CSF Biomarkers of Parkinson Disease (PD) and Related Disorders: In 2012 we reported that synucleinopathies feature CSF neurochemical evidence for central dopamine (DA) and norepinephrine deficiency and that CSF 3,4-dihydroxyphenylacetic acid (DOPAC) provides a sensitive clinical laboratory means to identify PD even early in the disease (Goldstein et al., Brain 2012;135:1900-1913). For these findings to gain traction requires replication and extension of the findings in additional patient cohorts. Therefore, with approval of the NIH Office of Human Research Subjects Protections, we have established collaborations with P. Low (Mayo) and A. Stefani (Univ. of Tor Vergata, Rome, Italy), to receive and assayed CSF samples from patients with PD, MSA, progressive supranuclear palsy, or Alzheimers disease and control subjects. Preliminarily, the results confirm low CSF DOPAC in both PD and MSA. We also have requested CSF samples from the extramural NINDS PD Biomarkers Program. In the NINDS PDRisk study (NIH Clinical Protocol 09-N-0010) we are following people with multiple PD risk factors, to determine whether biomarkers of catecholamine deficiency, such as low CSF DOPAC, predicts later development of PD (see below). Since DOPAC undergoes substantial and individually variable metabolic conversion to homovanillic acid (HVA), we developed assay methodology for CSF HVA, with the prediction that combined measurement of HVA, DOPAC, and DA will refine CSF biomarkers of central DA deficiency in PD. Biomarkers of Risk of PD: We are testing whether people with multiple risk factors for PD (family history, loss of sense of smell, dream enactment behavior, orthostatic intolerance) have biomarkers of loss of catecholamine neurons in the brain or periphery and if so whether they develop clinical PD during follow-up. Via a unique Protocol-specific website (https://pdrisk.ninds.nih.gov) that has been visited by more than 85,000 people to date, more than 330 people have been identified with multiple statistical risk factors for PD. We are screening eligible people to confirm their risk factors, admitting them for inpatient biomarkers testing including autonomic function tests, brain 18F-DOPA PET, cardiac 18F-dopamine PET, and CSF catechols, and following them longitudinally over several years. We anticipate that accrual will be completed this year for at-risk participants. Baroreflex-sympathoneural dysfunction may be a sign of pre-motor PD, corresponding to medullary synucleinopathy. We reported a new method for quantitative assessment of baroreflex-sympathoneural function based on beat-to-beat blood pressure responses to the Valsalva maneuver (Rahman &Goldstein, 2014). We are applying this methodology in the PDRisk study. 11C-Methylreboxetine PET to Visualize Noradrenergic Innervation: Until recently, no radioligand for neuroimaging had successfully and specifically visualized central neural sites of noradrenergic innervation. 11C-Methylreboxetine (11C-MRB) has these capabilities. In conjunction with the NIH PET Department we introduced 11C-MRB PET scanning at the NIH Clinical Center and have begun to test patients with known or suspected central NE deficiency and control subjects. We are validating 11C-MRB as a selective ligand for the cell membrane NE transporter in humans by examining effects of NET blockade and are applying 11C-MRB scanning to test whether Lewy body diseases are associated with neuroimaging evidence of central noradrenergic denervation. Skin Biopsy Biomarkers of Synucleinopathies: In a collaborative study with R. Freeman (Harvard) as a member of the Autonomic Rare Diseases Clinical Research Consortium, we have provided skin biopsy specimens from patients with different forms of alpha-synucleinopathy, to determine whether alpha-synuclein or tyrosine hydroxylase immunostaining can provide pathophysiologically relevant biomarkers. With Abhik Ray-Chaudhury (SNB/DIR/ NINDS) we are developing methodology to detect DA-beta-hydroxylase in skin biopsy samples, as this should be an excellent biomarker of noradrenergic innervation.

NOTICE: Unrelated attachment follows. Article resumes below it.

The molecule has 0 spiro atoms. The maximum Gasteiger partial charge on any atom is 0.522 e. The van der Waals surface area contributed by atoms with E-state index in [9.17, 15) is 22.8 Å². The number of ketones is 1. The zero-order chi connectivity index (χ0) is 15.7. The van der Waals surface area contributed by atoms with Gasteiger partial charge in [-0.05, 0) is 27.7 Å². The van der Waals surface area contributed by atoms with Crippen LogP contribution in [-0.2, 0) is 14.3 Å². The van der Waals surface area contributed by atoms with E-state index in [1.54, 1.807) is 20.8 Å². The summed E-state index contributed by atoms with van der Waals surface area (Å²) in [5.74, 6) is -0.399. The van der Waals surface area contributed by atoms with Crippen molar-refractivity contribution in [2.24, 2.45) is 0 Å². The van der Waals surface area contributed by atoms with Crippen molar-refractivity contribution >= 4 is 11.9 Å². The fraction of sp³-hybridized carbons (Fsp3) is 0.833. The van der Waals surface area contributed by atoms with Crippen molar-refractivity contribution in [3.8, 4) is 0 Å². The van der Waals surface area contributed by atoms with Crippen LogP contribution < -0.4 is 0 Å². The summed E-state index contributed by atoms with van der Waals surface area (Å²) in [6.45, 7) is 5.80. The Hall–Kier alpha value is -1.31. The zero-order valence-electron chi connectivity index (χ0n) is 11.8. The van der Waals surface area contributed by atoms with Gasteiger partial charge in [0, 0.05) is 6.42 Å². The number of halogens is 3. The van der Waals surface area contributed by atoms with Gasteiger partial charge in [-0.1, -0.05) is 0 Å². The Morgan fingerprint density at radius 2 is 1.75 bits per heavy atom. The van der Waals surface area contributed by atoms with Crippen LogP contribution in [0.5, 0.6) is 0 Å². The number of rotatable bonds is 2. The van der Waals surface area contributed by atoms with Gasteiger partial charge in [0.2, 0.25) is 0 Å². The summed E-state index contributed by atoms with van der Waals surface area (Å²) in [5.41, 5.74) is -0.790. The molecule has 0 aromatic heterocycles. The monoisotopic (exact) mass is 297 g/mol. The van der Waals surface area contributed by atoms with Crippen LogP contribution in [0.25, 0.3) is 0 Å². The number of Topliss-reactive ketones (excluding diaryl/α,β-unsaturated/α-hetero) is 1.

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2014
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Isonaka, Risa; Holmes, Courtney; Cook Jr, Glen A et al. (2017) Is pure autonomic failure a distinct nosologic entity? Clin Auton Res 27:121-122
Isonaka, Risa; Holmes, Courtney; Cook, Glen A et al. (2017) Pure autonomic failure without synucleinopathy. Clin Auton Res 27:97-101
Goldstein, David S; Cheshire Jr, William P (2017) Autonomic function tests: introduction to the series. Clin Auton Res 27:141-143
Goldstein, David S; Cheshire Jr, William P (2017) The autonomic medical history. Clin Auton Res 27:223-233
Kaufmann, Horacio; Norcliffe-Kaufmann, Lucy; Palma, Jose-Alberto et al. (2017) Natural history of pure autonomic failure: A United States prospective cohort. Ann Neurol 81:287-297
Goldstein, David S; Holmes, Courtney; Sullivan, Patti et al. (2017) Autoimmunity-associated autonomic failure with sympathetic denervation. Clin Auton Res 27:57-62
Goldstein, David S; Sims-O'Neil, Cathy (2016) Systemic hemodynamics during orthostasis in multiple system atrophy. Parkinsonism Relat Disord 25:106-7
Goldstein, David S; Holmes, Courtney; Sullivan, Patricia et al. (2016) Elevated cerebrospinal fluid ratios of cysteinyl-dopamine/3,4-dihydroxyphenylacetic acid in parkinsonian synucleinopathies. Parkinsonism Relat Disord 31:79-86
Jinsmaa, Yunden; Sullivan, Patricia; Sharabi, Yehonatan et al. (2016) DOPAL is transmissible to and oligomerizes alpha-synuclein in human glial cells. Auton Neurosci 194:46-51
Carter, Jason R; Goldstein, David S (2015) Sympathoneural and adrenomedullary responses to mental stress. Compr Physiol 5:119-46

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